Nutritional therapist Beanie Robinson answers your questions on eating for mental health
This is an edited version of an article that originally appeared on Happiful
What should I be eating during my period to balance my mood and restore energy?
Include plenty of magnesium-rich foods such as leafy greens, avocado, edamame and pumpkin seeds. Known as ‘nature’s valium’, magnesium is an effective muscle relaxant when experiencing uterine cramping; thought to help reduce feelings of anxiety, magnesium also contributes to energy production.
Period pains are indicative of inflammation in the body, so anti-inflammatory foods such as berries, sweet potatoes, rosemary and turmeric are recommended. It is equally important to make sure you are getting enough good quality sleep during your period; as 90% of our immune system is involved in menses, it is vital to create a nourishing and restful environment during this time.
Are there specific foods and/or ingredients that negatively and positively impact our mood?
Instead of focusing on one specific food, I encourage you to look more broadly at your whole diet and lifestyle. It is important to consider factors like your stress levels, sleep quality, exercise routine, self-care routine and your relationships. While a balanced diet is fundamental to stable and positive mood, working multi-dimensionally to improve balance in more than one area of your life will help bring about more significant change in overall mental wellbeing.
Even after a good night’s sleep, I’m tired and lacking energy. It’s making me miserable. What can you suggest I eat for breakfast to ensure I’m energised and happy throughout the day?
Start the day with a pint of warm water. You can add half a lemon and/or grated ginger for flavour. Rehydrating your body first thing will cleanse your digestive system, while boosting energy and regulating your appetite.
Take time to explore different breakfast options and find one that suits you best; something digestible, sustaining and tasty. If you prefer something sweet, then bircher muesli with grated apple, rolled oats, berries, chia, flax, oatmilk and a pinch of cinnamon is a naturally sweet and fibrous start to the day. If you prefer savoury, try egg and avocado with fresh spinach on toasted rye bread for a high protein, rich-in-healthy-fats option.
I have anxiety and I’ve heard that what we eat can have a huge impact on our mental wellbeing. Is there anything in particular I should be eating to help manage my anxiety?
Establish a routine that allows you to keep regular meal times as this helps to prevent blood sugar dips and spikes which may exacerbate anxiety. We all respond differently to specific foods, meaning there is no prototype for the perfect anti-anxiety diet. Keeping a food diary for two weeks will help you identify foods that positively and negatively affect your anxiety.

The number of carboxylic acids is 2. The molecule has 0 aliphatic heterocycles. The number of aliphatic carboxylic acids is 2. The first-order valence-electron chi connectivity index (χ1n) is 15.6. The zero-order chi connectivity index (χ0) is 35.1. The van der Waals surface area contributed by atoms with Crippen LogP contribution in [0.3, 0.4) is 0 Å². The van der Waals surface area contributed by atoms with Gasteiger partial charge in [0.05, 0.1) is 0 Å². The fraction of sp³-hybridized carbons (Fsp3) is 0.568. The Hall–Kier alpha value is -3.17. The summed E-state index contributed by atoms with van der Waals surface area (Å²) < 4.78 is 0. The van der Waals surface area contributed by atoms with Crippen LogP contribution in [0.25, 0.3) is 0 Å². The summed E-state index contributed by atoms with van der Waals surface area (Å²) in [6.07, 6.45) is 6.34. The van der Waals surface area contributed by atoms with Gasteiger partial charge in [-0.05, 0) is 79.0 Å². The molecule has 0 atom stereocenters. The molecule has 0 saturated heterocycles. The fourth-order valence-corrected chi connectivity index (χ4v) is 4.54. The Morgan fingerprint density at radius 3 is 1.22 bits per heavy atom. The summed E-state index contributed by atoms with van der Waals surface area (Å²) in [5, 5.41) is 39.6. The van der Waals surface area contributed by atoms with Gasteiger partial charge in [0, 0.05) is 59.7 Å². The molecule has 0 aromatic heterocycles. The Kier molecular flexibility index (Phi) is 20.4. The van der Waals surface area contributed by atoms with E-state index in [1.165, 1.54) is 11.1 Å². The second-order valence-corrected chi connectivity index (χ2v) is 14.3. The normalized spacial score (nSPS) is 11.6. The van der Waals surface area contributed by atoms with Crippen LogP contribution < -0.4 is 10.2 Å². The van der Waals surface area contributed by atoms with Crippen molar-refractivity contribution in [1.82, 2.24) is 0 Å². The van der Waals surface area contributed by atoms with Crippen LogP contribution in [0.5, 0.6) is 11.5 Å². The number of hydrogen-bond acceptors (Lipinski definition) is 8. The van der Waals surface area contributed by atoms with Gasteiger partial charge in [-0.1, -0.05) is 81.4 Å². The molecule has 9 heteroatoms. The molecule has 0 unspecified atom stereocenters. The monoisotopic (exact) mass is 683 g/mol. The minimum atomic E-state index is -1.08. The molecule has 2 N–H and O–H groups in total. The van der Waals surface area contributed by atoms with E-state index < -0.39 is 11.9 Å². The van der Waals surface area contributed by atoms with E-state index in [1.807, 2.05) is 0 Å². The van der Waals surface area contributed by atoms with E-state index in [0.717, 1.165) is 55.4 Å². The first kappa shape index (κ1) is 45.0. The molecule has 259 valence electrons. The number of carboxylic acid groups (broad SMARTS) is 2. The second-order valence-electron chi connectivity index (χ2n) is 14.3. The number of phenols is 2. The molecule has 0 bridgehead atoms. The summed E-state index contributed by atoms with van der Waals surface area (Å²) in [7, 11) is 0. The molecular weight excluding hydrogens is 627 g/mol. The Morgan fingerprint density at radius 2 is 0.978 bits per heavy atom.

A largely plant-based diet, including fruits and vegetables, wholegrains, legumes, nuts and seeds, with well-sourced animal or oily fish protein (if desired) is likely to support positive mental wellbeing. Alcohol, caffeine, fizzy drinks, refined sugars, processed and fried foods are foods that may trigger feelings of anxiety, so be mindful of these.
How can I maintain my blood sugar levels, and does this affect brain health?
Sustain blood sugar levels with a diet high in fibre, unprocessed carbohydrates and healthy fats. Satiating wholegrains, vegetables and healthy fats can provide the foundations of a balanced diet, helping curb cravings for sweet convenience foods that most of us get tempted by. Eating little and often during the day, keeping well-hydrated and exercising portion control may also help stabilise your blood sugar levels.
Maintaining blood sugar levels will promote brain health, reducing the blood sugar fluctuations that can impact your mood. Unstable blood sugars can negatively affect brain function and, for individuals with anxiety, depression and panic disorders, maintaining blood sugar levels will be hugely beneficial to mental wellbeing.
Top tips on eating for mental health
Evidence suggests that the gut is the second brain. To promote greater bacterial diversity in your gut microbiome, include a wide variety of different fresh fruits and vegetables; this will not only improve your gut health, but will also enhance your general mental wellbeing.
Try to avoid looking at foods in isolation and, instead, look at your diet and lifestyle as a whole. A balanced diet will look to incorporate all the essential macronutrients; carbohydrates, protein and fats. Explore and experiment with new fresh and natural ingredients to enjoy diversity across the different food groups, finding alternatives to ready meals, processed meats and cheeses, fizzy drinks, crisps and cakes.
Be aware that caffeine and alcohol may exacerbate mental health symptoms. Take time to consider when, how and how much you consume and how you feel after.
Changing what and how you eat can significantly affect your mental health. If you are suffering with mental ill health I recommend working with a team of professionals to help you understand the issue and create a bespoke nutrition plan that includes lifestyle recommendations to suit your individual needs.